Missing in Action: Horror’s Dormant Icons

Some horror franchises are seemingly as unkillable as their murderous antagonists appear to be. No matter how many terrible sequels, how many box-office bombs, how many needless reboots and remakes, they just keep on coming (for better or for worse). There’s loads of false starts, lulls and breaks between installments, but they always return, in one form or another. And a lot of these films … Continue reading Missing in Action: Horror’s Dormant Icons

‘Halloween Ends’ Is A Mercy Killing

The Halloween franchise has certainly had its share of highs and lows over the years, but it’s recently been on a relative upswing. Director David Gordan Green and writer Danny McBride (yes, that Danny McBride) successfully revived the floundering series in 2018 with their reboot/sequel/rebootquel of the original John Carpenter classic in 2018 with the confusingly-titled Halloween. This installment, which was met with both critical … Continue reading ‘Halloween Ends’ Is A Mercy Killing

Trapped in the Algorithm: How Streaming Killed the Chance Encounter

For the most part, I love the streaming age. Sure, the business mechanics involved are sometimes frustrating (seriously Netflix, stop raising your prices), but as of right now, the pros still outweigh the cons in my eyes. Between Netflix, Prime, Hulu, and HBO Max, as well as newer services like Paramount+, there’s a massive library of content out there to peruse through, more than any … Continue reading Trapped in the Algorithm: How Streaming Killed the Chance Encounter

Horror Life Support: How to Revive ‘The Texas Chainsaw Massacre’

The Texas Chainsaw Massacre franchise is… not in a great place right now. Despite the original film, released in 1974, being one of the most influential and revered slashers of all time, not a single installment out of the eight films that followed it would even remotely live up to its legendary reputation. From bizarre, self-parody sequels to bloody, over-the-top remakes, filmmaker after filmmaker has … Continue reading Horror Life Support: How to Revive ‘The Texas Chainsaw Massacre’

An October Mission Statement, Part II: Electric Boogaloo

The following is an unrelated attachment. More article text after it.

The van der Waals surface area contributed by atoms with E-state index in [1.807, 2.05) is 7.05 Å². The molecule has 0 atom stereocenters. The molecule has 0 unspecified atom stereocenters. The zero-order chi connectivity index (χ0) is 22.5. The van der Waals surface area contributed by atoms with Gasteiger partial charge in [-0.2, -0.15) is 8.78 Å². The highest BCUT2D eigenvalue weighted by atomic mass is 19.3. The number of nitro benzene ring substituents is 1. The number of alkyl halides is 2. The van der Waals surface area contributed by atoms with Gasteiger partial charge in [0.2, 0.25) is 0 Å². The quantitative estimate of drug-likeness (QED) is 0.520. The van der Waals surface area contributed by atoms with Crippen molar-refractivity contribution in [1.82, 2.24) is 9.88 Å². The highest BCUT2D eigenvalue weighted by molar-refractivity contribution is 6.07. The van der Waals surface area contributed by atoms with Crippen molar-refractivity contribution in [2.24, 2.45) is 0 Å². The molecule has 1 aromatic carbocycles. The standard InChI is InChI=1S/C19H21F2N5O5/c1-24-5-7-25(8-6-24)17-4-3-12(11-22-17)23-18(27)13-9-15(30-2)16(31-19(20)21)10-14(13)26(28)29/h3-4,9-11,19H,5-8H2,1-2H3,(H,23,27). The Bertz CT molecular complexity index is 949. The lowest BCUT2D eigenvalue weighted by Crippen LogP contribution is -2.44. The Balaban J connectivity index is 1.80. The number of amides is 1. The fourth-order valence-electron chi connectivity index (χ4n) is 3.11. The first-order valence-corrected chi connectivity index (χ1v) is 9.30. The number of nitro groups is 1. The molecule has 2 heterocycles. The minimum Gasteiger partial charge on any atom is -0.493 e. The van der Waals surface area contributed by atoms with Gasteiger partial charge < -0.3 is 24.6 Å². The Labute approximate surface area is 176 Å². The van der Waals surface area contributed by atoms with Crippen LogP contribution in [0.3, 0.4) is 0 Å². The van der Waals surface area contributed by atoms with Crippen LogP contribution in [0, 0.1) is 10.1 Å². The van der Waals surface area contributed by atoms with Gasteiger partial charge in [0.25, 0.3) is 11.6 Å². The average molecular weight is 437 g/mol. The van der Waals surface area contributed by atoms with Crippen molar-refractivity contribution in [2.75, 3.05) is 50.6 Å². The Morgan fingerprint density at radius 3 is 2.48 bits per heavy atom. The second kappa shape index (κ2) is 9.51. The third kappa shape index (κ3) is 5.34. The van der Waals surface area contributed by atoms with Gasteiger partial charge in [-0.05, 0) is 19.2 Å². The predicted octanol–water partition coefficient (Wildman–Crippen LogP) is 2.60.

Hello, dear readers. Last year, in a moment of misplaced clarity about what this site had become, I made a personal vow to dedicate the entire month of October to non-stop horror content. Every single day, 31 days in a row, new, fresh material for you to consume, perfect for the Halloween season. Rankings, new reviews, and recommendation lists, day after day, all month long. … Continue reading An October Mission Statement, Part II: Electric Boogaloo

Hollywood Horror’s Problematic Approach to Indigenous Folklore

(Disclaimer: I am by no means an expert on the cultural elements I’m going to be discussing in this piece, and freely accept and apologize for any mistakes or misconceptions contained herein. Please feel free to correct me for any inappropriate or outdated terminology and information.) From a storytelling perspective, mythology is a well. A deep well, but one that gets shallower and shallower by … Continue reading Hollywood Horror’s Problematic Approach to Indigenous Folklore

Jurassic World: Dominion Manages the Impossible: Makes Dinosaurs Boring

When I was growing up, I was pretty much the textbook definition of what you’d call a “dinosaur kid.” I was obsessed. I’m pretty sure there’s some old home movies floating around of me, as a small toddler, just casually rattling off Latin names for the extinct beasts, surely much to the chagrin of my poor parents. I was convinced, for the first several years … Continue reading Jurassic World: Dominion Manages the Impossible: Makes Dinosaurs Boring

‘Leaving Dc’ A Lesson on Anticlimax and the Deflation of Tension

As any writer will tell you, endings are hard. I used to give Stephen King (who remains my favorite author) endless grief for his seeming inability to satisfyingly end any of his stories post, like, 1990. That is, right up until I started writing fiction myself, and finding that, holy hell, endings are the worst. Telling a story is easy. You can pile on as … Continue reading ‘Leaving Dc’ A Lesson on Anticlimax and the Deflation of Tension

‘Jack Frost:’ Help, My Dad is an Undead Snow Lich and Also Michael Keaton

Before we really get into just how deeply unsettling this movie is, let me clear something up first: If you’re like me, you have fond memories from your childhood of wandering through the aisles of some nondescript video rental store (or a Blockbuster, if, unlike me, you actually grew up in civilization) on a Friday night, browsing through each shelf row by row while your … Continue reading ‘Jack Frost:’ Help, My Dad is an Undead Snow Lich and Also Michael Keaton

Festive War Crimes with ‘The Santa Clause’

Okay, so right off the bat, using The Santa Clause as an example of why Christmas movies are inherently terrifying is cheating a little, because c’mon: Tim Allen, right? A Trump worshipping, coke-trafficking snitch whose bizarre growls and groans in the Home Improvement era of his career suggest either demonic possession or genuine mental illness. His hardcore conservative views clash constantly with his Disneyfied, Buzz … Continue reading Festive War Crimes with ‘The Santa Clause’